I write from Edinburgh, where I’ve just attended the General Assembly of the Church of Scotland. It was a fascinating experience and will take a little time to think through all that I’ve seen and heard. At this Assembly two great missionary anniversaries were celebrated – the 200th anniversary of the birth of David Livingstone and the 1450th anniversary of the arrival on the Island of Iona of St Columba, the apostle to Scotland. So one of the things I’ve been thinking about is “mission”, particularly what “world mission” might mean today.
I was part of a large group of international delegates, hosted by the World Mission Council of the Church of Scotland. We came from just about every part of the world – from Australia to Zambia. Talking with these sisters and brothers has driven home how the concept of “world mission” has changed. It used to mean taking the Gospel from here (wherever “here” was) into the un-evangelised world to win people and nations for Christ through worship, witness and service.
But that understanding of “world mission” assumed a distinction between the spiritual haves and have-nots – between sending and receiving nations, and between older and younger churches. Such distinctions really have no place in the world church today, even though they linger unconsciously in the imagination of many Western Christians.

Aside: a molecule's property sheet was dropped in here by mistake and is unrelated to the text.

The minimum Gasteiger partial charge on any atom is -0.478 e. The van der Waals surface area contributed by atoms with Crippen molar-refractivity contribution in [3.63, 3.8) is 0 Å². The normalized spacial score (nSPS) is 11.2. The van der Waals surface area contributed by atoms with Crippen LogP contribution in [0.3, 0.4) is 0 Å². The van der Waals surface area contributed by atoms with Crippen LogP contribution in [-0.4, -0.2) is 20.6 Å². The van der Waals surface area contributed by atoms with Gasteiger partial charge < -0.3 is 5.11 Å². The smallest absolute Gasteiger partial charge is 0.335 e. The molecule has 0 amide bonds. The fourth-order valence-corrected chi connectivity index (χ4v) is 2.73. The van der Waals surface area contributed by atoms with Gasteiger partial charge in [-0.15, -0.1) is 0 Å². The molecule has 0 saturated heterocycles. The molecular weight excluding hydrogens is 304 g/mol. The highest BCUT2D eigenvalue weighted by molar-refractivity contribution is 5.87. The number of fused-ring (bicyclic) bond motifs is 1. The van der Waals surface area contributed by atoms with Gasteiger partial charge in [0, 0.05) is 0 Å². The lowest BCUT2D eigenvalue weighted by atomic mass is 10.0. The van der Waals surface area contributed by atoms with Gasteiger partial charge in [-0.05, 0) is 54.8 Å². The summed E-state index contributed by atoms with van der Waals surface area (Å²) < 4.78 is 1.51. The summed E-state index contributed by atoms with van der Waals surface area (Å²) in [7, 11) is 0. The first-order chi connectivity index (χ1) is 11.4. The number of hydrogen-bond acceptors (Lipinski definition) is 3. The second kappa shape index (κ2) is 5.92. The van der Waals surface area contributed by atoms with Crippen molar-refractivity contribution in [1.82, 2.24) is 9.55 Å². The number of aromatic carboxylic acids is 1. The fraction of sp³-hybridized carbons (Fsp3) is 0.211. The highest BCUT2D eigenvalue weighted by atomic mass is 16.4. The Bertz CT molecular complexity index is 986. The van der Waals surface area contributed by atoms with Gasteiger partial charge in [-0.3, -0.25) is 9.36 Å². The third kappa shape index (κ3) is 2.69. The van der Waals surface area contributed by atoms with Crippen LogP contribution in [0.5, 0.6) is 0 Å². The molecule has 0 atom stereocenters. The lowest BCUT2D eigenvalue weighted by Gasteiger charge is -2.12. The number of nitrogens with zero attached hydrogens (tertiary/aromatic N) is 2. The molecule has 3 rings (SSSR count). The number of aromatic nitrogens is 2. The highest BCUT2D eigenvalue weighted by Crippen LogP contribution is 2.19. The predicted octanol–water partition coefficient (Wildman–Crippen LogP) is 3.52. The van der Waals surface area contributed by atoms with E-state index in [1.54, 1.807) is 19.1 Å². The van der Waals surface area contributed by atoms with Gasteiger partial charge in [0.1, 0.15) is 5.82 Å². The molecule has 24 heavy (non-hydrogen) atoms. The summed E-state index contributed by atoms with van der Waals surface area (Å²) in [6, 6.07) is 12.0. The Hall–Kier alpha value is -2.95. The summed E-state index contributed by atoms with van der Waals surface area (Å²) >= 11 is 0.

These days the former “sending churches” recognise tremendous missional challenges “here” at home, where decades of decline have seen us shift from the centre to the margins of our communities. Meanwhile the former receiving churches have become dynamic, confident agents of God’s mission in their own places and, as diaspora churches within the homelands of the missionaries of old like Scotland or Australia.
But they are not generally turning into new sending churches. Rather, they are more like partners who, seeing us face a great missional challenge in our own countries, gently share what they have learned with us. That the whole world is God’s. That there are no God-less corners or peoples. And that mission is God’s, not the churches’.
So “world mission” essentially means recognising that God is engaged in a mission of reconciliation and renewal throughout the whole world, discerning that activity of the Spirit in the bit of the world to which we have access, and joining in.
So “world mission” is going on where we live, just as it is in the communities of those from all the continents of the earth who were represented here in Edinburgh.